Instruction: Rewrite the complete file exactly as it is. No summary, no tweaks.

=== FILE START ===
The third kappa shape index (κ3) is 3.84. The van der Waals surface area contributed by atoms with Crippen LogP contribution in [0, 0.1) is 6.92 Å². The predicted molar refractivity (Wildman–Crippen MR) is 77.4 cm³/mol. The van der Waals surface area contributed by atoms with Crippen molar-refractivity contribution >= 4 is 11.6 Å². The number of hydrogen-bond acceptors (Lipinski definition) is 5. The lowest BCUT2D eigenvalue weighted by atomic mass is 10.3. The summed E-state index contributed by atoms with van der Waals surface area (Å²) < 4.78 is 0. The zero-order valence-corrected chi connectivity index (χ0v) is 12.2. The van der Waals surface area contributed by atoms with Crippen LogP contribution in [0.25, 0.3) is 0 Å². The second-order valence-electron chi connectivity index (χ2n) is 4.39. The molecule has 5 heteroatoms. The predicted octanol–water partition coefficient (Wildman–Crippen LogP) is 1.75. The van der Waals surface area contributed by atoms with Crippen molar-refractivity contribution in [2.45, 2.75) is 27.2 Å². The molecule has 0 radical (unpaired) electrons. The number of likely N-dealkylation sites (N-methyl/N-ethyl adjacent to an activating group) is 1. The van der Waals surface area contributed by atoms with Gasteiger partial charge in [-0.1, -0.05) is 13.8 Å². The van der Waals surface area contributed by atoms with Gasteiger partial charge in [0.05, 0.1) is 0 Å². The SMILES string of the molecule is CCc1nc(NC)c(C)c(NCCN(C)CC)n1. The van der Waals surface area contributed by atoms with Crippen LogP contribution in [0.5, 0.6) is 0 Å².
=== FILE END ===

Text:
The third kappa shape index (κ3) is 3.84. The van der Waals surface area contributed by atoms with Crippen LogP contribution in [0, 0.1) is 6.92 Å². The predicted molar refractivity (Wildman–Crippen MR) is 77.4 cm³/mol. The van der Waals surface area contributed by atoms with Crippen molar-refractivity contribution >= 4 is 11.6 Å². The number of hydrogen-bond acceptors (Lipinski definition) is 5. The lowest BCUT2D eigenvalue weighted by atomic mass is 10.3. The summed E-state index contributed by atoms with van der Waals surface area (Å²) < 4.78 is 0. The zero-order valence-corrected chi connectivity index (χ0v) is 12.2. The van der Waals surface area contributed by atoms with Crippen LogP contribution in [0.25, 0.3) is 0 Å². The second-order valence-electron chi connectivity index (χ2n) is 4.39. The molecule has 5 heteroatoms. The predicted octanol–water partition coefficient (Wildman–Crippen LogP) is 1.75. The van der Waals surface area contributed by atoms with Crippen molar-refractivity contribution in [2.45, 2.75) is 27.2 Å². The molecule has 0 radical (unpaired) electrons. The number of likely N-dealkylation sites (N-methyl/N-ethyl adjacent to an activating group) is 1. The van der Waals surface area contributed by atoms with Gasteiger partial charge in [-0.1, -0.05) is 13.8 Å². The van der Waals surface area contributed by atoms with Gasteiger partial charge in [0.05, 0.1) is 0 Å². The SMILES string of the molecule is CCc1nc(NC)c(C)c(NCCN(C)CC)n1. The van der Waals surface area contributed by atoms with Crippen LogP contribution in [0.5, 0.6) is 0 Å².